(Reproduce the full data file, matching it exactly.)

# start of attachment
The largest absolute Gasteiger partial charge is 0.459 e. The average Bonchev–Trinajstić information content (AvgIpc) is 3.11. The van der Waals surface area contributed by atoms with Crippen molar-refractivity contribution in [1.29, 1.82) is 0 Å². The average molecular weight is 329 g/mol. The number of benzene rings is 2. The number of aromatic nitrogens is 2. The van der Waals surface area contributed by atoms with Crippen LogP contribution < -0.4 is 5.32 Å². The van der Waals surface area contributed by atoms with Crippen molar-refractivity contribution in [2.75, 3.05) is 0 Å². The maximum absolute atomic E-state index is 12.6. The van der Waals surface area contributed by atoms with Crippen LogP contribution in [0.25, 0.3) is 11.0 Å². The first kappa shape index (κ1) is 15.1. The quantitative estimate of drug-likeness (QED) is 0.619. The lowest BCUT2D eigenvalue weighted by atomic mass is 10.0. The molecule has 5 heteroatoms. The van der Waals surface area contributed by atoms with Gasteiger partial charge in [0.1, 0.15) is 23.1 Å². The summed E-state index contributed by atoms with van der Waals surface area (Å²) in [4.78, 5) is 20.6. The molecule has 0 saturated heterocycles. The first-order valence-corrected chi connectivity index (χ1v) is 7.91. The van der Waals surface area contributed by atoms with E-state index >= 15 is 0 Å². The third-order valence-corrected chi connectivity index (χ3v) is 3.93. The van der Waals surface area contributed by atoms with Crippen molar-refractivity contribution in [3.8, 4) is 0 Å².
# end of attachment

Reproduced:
The largest absolute Gasteiger partial charge is 0.459 e. The average Bonchev–Trinajstić information content (AvgIpc) is 3.11. The van der Waals surface area contributed by atoms with Crippen molar-refractivity contribution in [1.29, 1.82) is 0 Å². The average molecular weight is 329 g/mol. The number of benzene rings is 2. The number of aromatic nitrogens is 2. The van der Waals surface area contributed by atoms with Crippen LogP contribution < -0.4 is 5.32 Å². The van der Waals surface area contributed by atoms with Crippen molar-refractivity contribution in [2.75, 3.05) is 0 Å². The maximum absolute atomic E-state index is 12.6. The van der Waals surface area contributed by atoms with Crippen LogP contribution in [0.25, 0.3) is 11.0 Å². The first kappa shape index (κ1) is 15.1. The quantitative estimate of drug-likeness (QED) is 0.619. The lowest BCUT2D eigenvalue weighted by atomic mass is 10.0. The molecule has 5 heteroatoms. The van der Waals surface area contributed by atoms with Gasteiger partial charge in [0.1, 0.15) is 23.1 Å². The summed E-state index contributed by atoms with van der Waals surface area (Å²) in [4.78, 5) is 20.6. The molecule has 0 saturated heterocycles. The first-order valence-corrected chi connectivity index (χ1v) is 7.91. The van der Waals surface area contributed by atoms with E-state index >= 15 is 0 Å². The third-order valence-corrected chi connectivity index (χ3v) is 3.93. The van der Waals surface area contributed by atoms with Crippen molar-refractivity contribution in [3.8, 4) is 0 Å².